What is NALC?
The National Advocacy Leadership Center (NALC) is an online training and professional development center designed to support you at every step of your victim advocacy career. Whether you are a recent college graduate or an experienced advocate seeking a new challenge, NALC offers a wide variety of development opportunities to meet the growing and diverse field of victim advocacy.
Join NOVA as a Premier Member and access all of NALC’s benefits, including innovative online trainings, professional development tips, networking opportunities, job listings, and updates on best practices unique to victim assistance providers and allied professionals who assist victims of crime.
Who should join?
- Anyone interested in exploring a career in victim advocacy, criminal justice, military victim advocacy, mental health, social services, law enforcement, or other allied professions.
- Professionals who require flexible continuing education training hours in an easily accessible, on-line training classroom.
- Seasoned professionals seeking best practices in victim advocacy, crisis response, and crime victim rights and services.
- Victim assistance providers and other allied professionals looking to expand their victim assistance network.
- NOVA Victim Assistance Academy (NVAA) Alumni interested in pursuing advanced training.
Why should I join?
- Access to NOVA Premier Members-Only Website: CEU Trainings, The NALC Career Center, networking opportunities, and informative updates on dynamic changes in victim advocacy.
- FREE Admission to NALC’s Monthly Continuing Education (CEU) Webinars and Quarterly CEU Trainings for Victim Advocate Program Managers: Earn up to 24 CEU Credits/per year which can be applied to National Advocate Credentialing Program (NACP)® and/or DoD Sexual Assault Advocate Certification Program (D-SAACP) Renewal.
- The NALC’s Career Center: Career guidance, job listings and other essential information for new and seasoned victim assistance professionals.
- NOVA’s E-Quarterly Membership Newsletter: Receive regular updates and other information on best practices, upcoming trainings and calls to action for victim assistance professionals.
- Networking Opportunities: Attend the NOVA Premier Members-Only NALC Networking Reception at the 2018 NOVA Annual Conference, among other networking opportunities.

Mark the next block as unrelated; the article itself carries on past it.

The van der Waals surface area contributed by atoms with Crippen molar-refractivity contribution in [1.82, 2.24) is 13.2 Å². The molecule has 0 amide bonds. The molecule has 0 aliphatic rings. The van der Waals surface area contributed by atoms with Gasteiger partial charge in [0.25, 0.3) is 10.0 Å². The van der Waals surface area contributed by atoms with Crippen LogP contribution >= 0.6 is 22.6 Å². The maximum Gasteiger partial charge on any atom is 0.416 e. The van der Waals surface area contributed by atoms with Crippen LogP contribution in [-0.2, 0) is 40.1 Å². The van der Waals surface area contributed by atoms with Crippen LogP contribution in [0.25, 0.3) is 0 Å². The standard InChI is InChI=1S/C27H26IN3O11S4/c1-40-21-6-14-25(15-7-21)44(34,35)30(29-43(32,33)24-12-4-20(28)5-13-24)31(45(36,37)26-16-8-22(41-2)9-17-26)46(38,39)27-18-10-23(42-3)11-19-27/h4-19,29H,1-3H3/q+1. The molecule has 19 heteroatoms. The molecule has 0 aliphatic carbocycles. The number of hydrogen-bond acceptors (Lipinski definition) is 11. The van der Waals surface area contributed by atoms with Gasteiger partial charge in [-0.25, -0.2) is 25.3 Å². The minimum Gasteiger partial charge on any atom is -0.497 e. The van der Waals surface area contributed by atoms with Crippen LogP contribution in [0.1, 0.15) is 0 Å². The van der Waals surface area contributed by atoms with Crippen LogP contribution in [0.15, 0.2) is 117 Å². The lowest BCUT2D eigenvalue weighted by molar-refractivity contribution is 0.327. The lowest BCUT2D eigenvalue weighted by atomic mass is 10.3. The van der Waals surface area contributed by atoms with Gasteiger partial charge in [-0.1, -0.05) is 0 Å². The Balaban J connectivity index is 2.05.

How Can I Join?
Become a NOVA Premier Member and you will receive FULL access to NALC benefits.
Innovative and Sequential Victim Assistance Online Trainings
The National Advocacy Leadership Center (NALC) offers skill-based, sequential victim assistance training designed to build and enhance knowledge, skills, and tools for victim assistance providers and allied professionals at all levels.
NALC MONTHLY CEU TRAININGS (18 CEUs/per year)
The NALC Monthly Webinar Trainings are offered FREE of charge to NOVA Premier Members. Monthly webinars provide victim assistance providers and allied professionals with information on best practices, model programs, and emerging trends in victim advocacy. Check out our schedule of upcoming CY2019 NALC Webinars below.
NALC QUARTERLY CEU TRAININGS (6 CEUs/per year)
NALC offers Quarterly CEU Webinars for Victim Advocate Program Managers. These webinars are offered FREE of charge to all NOVA Premier Members. The goal is to support program managers with new knowledge and tools related to program development, evaluation and leadership.
MISS A TRAINING?
All NALC CEU Webinars are recorded and available to NOVA Premier Members in the NALC Member-Only area of the NOVA Website.
Please contact NALC for more information: firstname.lastname@example.org.
NALC CEU CY2020 Monthly Webinar Schedule (18 CEUs/year)
CONTINUING EDUCATION TOPIC
TRAINER / ORGANIZATION
TOPIC / TRAINER / ORGANIZATION
Bill Woolf, Executive Director
Teen Dating Violence
Donna Bartos, Founder and CEO
Invisible Injuries: Addressing the intersection of domestic violence, traumatic brain injury, and strangulation in your work
Rachel Ramirez, Founder and Director of The Center on Partner-Inflicted Brain Injury, Ohio Domestic Violence Network
(Forensic Exams) Postponed
(Lisa Lee, RLS Medical Forensics) Postponed
Homicide Grief and Loss
James Gierke, Executive Director
Advocating for LGBTQ Survivors
Ericka Dixon, National Capacity Building Coordinator
Bullying and Harassment
Immigration and Family Separation
Gail Pendleton, Co-Director
Christine Mouton, Director
Safety and Technology
Corbin Street, Technology Safety Specialist
Children Exposed to Violence
Dr. Jim Lewis, Clinical Neuropsychologist
NALC CEU CY2019 Quarterly Webinar Schedule (6 CEUs/year)
CONTINUING EDUCATION TOPIC
TRAINER / ORGANIZATION
TOPIC / TRAINER / ORGANIZATION
The National Advocacy Credentialing Program (NACP)
Jeannette Adkins, NACP Chair,
Using Therapy Dogs to Enhance Victim Services
Colleen Phelan, Victim Advocate,
Premier Members Only is password protected.